Serene woman sitting

Sitting next to a quiet, calm lake away from the noise and hustle of the urban and suburban environment. Lying under the trees and feeling a nice breeze from the wind with no electronics to distract. The feelings of accomplishment from finishing a hearty and sweaty hike up a mountain.

Experiencing nature isn’t just a good way to enjoy the summer and take a break from the responsibilities of work and the grind of daily life; spending time outdoors may also offer up a bevy of health benefits and help recharge the mind, body and spirit.

The Sound of Silence

Many people often spend their workdays indoors, even more so during the coronavirus pandemic if they are working from home. And they spend “very little time in quiet and peace,” says Adam Marion, a licensed clinical social worker based in Buford, Ga. and vice president of outpatient services at the Pinnacle Treatment Centers. “This can be anything from having the TV or radio on in the background to the constant of city noises.”

But some evidence from psychologists and health researchers has shown that it is important to make time to get outdoors and enjoy the natural world, as well. It may improve blood pressure, boost mental health, decrease cancer risk, improve memory, fight depression, boost mood and concentration, reduce stress hormones, calm the nervous system, improve the immune system and, of course, improve physical fitness.

Marion adds that when entering the open lands of nature, people may be unnerved by the quiet until they begin to realize that it isn’t actually quiet, and they begin to hear the natural sounds and rhythms of nature.

“These sounds can have a powerful effect on our mind and spirit in helping us to relax, calm down and begin to take in the beauty of nature around us,” he says. “Many people find it difficult to look inside and find a peace, especially in these times, but finding that peace outside of ourselves is easily done in nature.”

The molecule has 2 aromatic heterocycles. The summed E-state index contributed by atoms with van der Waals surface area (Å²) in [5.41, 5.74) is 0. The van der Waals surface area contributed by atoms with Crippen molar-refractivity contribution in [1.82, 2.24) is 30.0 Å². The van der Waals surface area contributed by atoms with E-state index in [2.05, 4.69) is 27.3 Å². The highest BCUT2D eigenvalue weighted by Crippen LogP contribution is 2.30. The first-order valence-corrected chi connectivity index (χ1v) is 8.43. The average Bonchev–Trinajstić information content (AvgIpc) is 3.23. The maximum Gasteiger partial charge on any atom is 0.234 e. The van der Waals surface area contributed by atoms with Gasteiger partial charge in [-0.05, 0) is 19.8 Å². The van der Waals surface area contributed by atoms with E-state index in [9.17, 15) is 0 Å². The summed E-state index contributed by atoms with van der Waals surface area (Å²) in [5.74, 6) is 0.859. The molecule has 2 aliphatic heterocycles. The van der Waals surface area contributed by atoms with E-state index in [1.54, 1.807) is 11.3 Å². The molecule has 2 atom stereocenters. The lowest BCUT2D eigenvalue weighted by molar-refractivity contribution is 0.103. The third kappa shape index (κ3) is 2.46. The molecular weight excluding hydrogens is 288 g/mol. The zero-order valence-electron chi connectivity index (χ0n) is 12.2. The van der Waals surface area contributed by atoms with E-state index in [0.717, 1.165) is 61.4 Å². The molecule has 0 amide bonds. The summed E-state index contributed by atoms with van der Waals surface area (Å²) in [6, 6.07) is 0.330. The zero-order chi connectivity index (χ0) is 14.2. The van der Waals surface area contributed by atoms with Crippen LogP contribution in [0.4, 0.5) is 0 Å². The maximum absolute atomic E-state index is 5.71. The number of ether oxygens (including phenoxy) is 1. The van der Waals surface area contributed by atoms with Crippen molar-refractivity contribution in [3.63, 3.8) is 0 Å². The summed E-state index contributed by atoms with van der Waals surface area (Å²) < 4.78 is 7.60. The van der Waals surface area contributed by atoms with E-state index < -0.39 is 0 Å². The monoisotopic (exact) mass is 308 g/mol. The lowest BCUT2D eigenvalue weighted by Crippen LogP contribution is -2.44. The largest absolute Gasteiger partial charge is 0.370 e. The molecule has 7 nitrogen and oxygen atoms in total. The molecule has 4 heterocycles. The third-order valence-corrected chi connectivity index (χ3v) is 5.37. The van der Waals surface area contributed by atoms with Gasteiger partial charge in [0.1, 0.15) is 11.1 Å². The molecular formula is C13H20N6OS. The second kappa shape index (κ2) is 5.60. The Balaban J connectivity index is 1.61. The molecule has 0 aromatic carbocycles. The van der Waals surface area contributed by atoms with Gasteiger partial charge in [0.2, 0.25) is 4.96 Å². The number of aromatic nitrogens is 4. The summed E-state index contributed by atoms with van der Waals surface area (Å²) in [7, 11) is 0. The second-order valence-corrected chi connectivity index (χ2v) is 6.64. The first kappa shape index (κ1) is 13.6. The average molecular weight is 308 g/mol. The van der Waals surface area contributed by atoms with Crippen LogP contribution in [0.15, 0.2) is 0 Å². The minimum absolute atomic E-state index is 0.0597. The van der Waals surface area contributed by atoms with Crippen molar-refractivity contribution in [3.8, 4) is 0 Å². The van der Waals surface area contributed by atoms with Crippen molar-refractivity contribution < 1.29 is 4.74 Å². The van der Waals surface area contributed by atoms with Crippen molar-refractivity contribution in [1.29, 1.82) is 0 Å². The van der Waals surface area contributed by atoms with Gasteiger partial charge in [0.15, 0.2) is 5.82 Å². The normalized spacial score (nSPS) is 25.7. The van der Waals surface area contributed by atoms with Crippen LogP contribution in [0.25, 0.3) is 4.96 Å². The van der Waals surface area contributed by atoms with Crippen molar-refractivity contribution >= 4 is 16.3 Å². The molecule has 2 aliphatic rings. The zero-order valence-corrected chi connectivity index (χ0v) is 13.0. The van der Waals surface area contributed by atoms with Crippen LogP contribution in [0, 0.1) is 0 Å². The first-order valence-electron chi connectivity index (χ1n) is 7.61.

Serenity Now

When people hear, see or even smell things from nature, it primes the body to unwind and sparks feelings of ease and positivity, says Lindsay Goldberg, a health and wellness coach based in Albany, N.Y. and a curriculum developer with the Institute for Integrative Nutrition.

“On a physiological level, this reduces cortisol and our ‘fight or flight’ response, activating our parasympathetic or ‘rest and digest’ response, which is so critical to break up the chronic state of stress that so many of us live in,” she says.

Goldberg adds that time spent in nature inspires time spent in enjoyable physical activity, such as biking, walking, hiking or kayaking.

“Then there are direct health benefits of the elements of nature themselves,” she says. “Sunlight gives us the vitamin D that so many of us are deficient in; and this deficiency is linked with mood disturbances, anxiety and depression. Breathing in fresh air circulates oxygen through the body and brain, which boosts concentration and supports us cognitively. The salty ocean air supports respiratory health.”

When it comes to best places to soak up nature, everybody is different. Some people like the mountains. Others prefer the ocean. The bottom line is to pick places that are personally pleasing, Goldberg says.

“The goal is to go where you gravitate towards to maximize your relaxation and enjoyment. For some people, that looks like taking in a beach sunset, while for others, it’s a mountaintop, a lush forest or the tranquility of being out on open water,” she says.

Also, while a weekend getaway in the woods can be deeply rejuvenating, people don’t have to go off the grid and necessarily take time off to reap nature’s plentiful benefits.

“A walk through a beautiful garden, a picnic under a willow tree or morning jog along a local river or beach can all provide the benefits of being in nature without having to go far,” Goldberg says. “Sometimes it’s about what’s most practical, and when you have more time to spare, consider what’s most pleasurable.”